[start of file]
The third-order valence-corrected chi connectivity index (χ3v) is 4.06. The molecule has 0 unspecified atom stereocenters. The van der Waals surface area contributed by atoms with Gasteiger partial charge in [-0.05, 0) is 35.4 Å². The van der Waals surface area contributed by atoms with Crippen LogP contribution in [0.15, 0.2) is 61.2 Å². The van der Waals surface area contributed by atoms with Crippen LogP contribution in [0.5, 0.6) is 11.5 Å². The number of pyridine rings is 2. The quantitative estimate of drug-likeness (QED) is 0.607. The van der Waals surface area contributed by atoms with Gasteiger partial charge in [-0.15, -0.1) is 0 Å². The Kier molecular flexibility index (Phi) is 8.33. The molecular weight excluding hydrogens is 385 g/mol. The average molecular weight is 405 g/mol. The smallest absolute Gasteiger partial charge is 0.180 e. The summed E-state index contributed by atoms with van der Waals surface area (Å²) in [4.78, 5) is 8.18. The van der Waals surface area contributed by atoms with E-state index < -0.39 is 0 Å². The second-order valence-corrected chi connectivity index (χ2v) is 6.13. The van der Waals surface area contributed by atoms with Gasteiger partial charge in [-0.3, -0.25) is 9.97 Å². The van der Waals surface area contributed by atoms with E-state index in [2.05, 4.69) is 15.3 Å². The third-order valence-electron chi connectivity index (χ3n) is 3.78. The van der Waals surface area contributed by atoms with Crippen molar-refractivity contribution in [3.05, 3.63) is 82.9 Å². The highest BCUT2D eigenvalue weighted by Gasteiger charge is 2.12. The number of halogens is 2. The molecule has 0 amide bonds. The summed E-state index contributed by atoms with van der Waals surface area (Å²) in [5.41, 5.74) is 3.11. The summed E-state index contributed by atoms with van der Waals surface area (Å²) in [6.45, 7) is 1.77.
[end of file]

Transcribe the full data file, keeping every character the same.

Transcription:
The third-order valence-corrected chi connectivity index (χ3v) is 4.06. The molecule has 0 unspecified atom stereocenters. The van der Waals surface area contributed by atoms with Gasteiger partial charge in [-0.05, 0) is 35.4 Å². The van der Waals surface area contributed by atoms with Crippen LogP contribution in [0.15, 0.2) is 61.2 Å². The van der Waals surface area contributed by atoms with Crippen LogP contribution in [0.5, 0.6) is 11.5 Å². The number of pyridine rings is 2. The quantitative estimate of drug-likeness (QED) is 0.607. The van der Waals surface area contributed by atoms with Gasteiger partial charge in [-0.15, -0.1) is 0 Å². The Kier molecular flexibility index (Phi) is 8.33. The molecular weight excluding hydrogens is 385 g/mol. The average molecular weight is 405 g/mol. The smallest absolute Gasteiger partial charge is 0.180 e. The summed E-state index contributed by atoms with van der Waals surface area (Å²) in [4.78, 5) is 8.18. The van der Waals surface area contributed by atoms with E-state index < -0.39 is 0 Å². The second-order valence-corrected chi connectivity index (χ2v) is 6.13. The van der Waals surface area contributed by atoms with Gasteiger partial charge in [-0.3, -0.25) is 9.97 Å². The van der Waals surface area contributed by atoms with E-state index in [2.05, 4.69) is 15.3 Å². The third-order valence-electron chi connectivity index (χ3n) is 3.78. The van der Waals surface area contributed by atoms with Crippen molar-refractivity contribution in [3.05, 3.63) is 82.9 Å². The highest BCUT2D eigenvalue weighted by Gasteiger charge is 2.12. The number of halogens is 2. The molecule has 0 amide bonds. The summed E-state index contributed by atoms with van der Waals surface area (Å²) in [5.41, 5.74) is 3.11. The summed E-state index contributed by atoms with van der Waals surface area (Å²) in [6.45, 7) is 1.77.